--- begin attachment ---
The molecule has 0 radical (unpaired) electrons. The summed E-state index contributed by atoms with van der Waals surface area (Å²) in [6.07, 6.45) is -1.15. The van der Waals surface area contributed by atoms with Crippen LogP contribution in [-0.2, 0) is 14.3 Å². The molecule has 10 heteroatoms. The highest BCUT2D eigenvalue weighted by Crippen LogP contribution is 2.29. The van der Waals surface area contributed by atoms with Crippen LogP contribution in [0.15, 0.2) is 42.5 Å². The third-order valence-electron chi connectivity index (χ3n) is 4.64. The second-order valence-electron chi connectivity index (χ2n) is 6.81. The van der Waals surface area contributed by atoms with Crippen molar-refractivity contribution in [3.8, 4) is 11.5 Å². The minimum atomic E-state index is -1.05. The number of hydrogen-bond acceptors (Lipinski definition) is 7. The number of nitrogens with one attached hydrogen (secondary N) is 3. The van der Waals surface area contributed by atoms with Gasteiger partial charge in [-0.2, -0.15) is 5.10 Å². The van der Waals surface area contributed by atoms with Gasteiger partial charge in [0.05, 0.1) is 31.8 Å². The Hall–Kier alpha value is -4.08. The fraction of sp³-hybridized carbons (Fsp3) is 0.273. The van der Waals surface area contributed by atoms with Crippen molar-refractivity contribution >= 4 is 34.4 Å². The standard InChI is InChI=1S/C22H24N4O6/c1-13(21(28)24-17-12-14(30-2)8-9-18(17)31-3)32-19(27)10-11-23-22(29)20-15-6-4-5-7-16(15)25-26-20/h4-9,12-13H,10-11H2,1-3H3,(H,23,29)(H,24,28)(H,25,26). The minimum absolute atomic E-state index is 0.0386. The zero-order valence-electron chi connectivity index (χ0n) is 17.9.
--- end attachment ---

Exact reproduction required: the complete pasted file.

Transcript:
The molecule has 0 radical (unpaired) electrons. The summed E-state index contributed by atoms with van der Waals surface area (Å²) in [6.07, 6.45) is -1.15. The van der Waals surface area contributed by atoms with Crippen LogP contribution in [-0.2, 0) is 14.3 Å². The molecule has 10 heteroatoms. The highest BCUT2D eigenvalue weighted by Crippen LogP contribution is 2.29. The van der Waals surface area contributed by atoms with Crippen LogP contribution in [0.15, 0.2) is 42.5 Å². The third-order valence-electron chi connectivity index (χ3n) is 4.64. The second-order valence-electron chi connectivity index (χ2n) is 6.81. The van der Waals surface area contributed by atoms with Crippen molar-refractivity contribution in [3.8, 4) is 11.5 Å². The minimum atomic E-state index is -1.05. The number of hydrogen-bond acceptors (Lipinski definition) is 7. The number of nitrogens with one attached hydrogen (secondary N) is 3. The van der Waals surface area contributed by atoms with Gasteiger partial charge in [-0.2, -0.15) is 5.10 Å². The van der Waals surface area contributed by atoms with Gasteiger partial charge in [0.05, 0.1) is 31.8 Å². The Hall–Kier alpha value is -4.08. The fraction of sp³-hybridized carbons (Fsp3) is 0.273. The van der Waals surface area contributed by atoms with Crippen molar-refractivity contribution >= 4 is 34.4 Å². The standard InChI is InChI=1S/C22H24N4O6/c1-13(21(28)24-17-12-14(30-2)8-9-18(17)31-3)32-19(27)10-11-23-22(29)20-15-6-4-5-7-16(15)25-26-20/h4-9,12-13H,10-11H2,1-3H3,(H,23,29)(H,24,28)(H,25,26). The minimum absolute atomic E-state index is 0.0386. The zero-order valence-electron chi connectivity index (χ0n) is 17.9.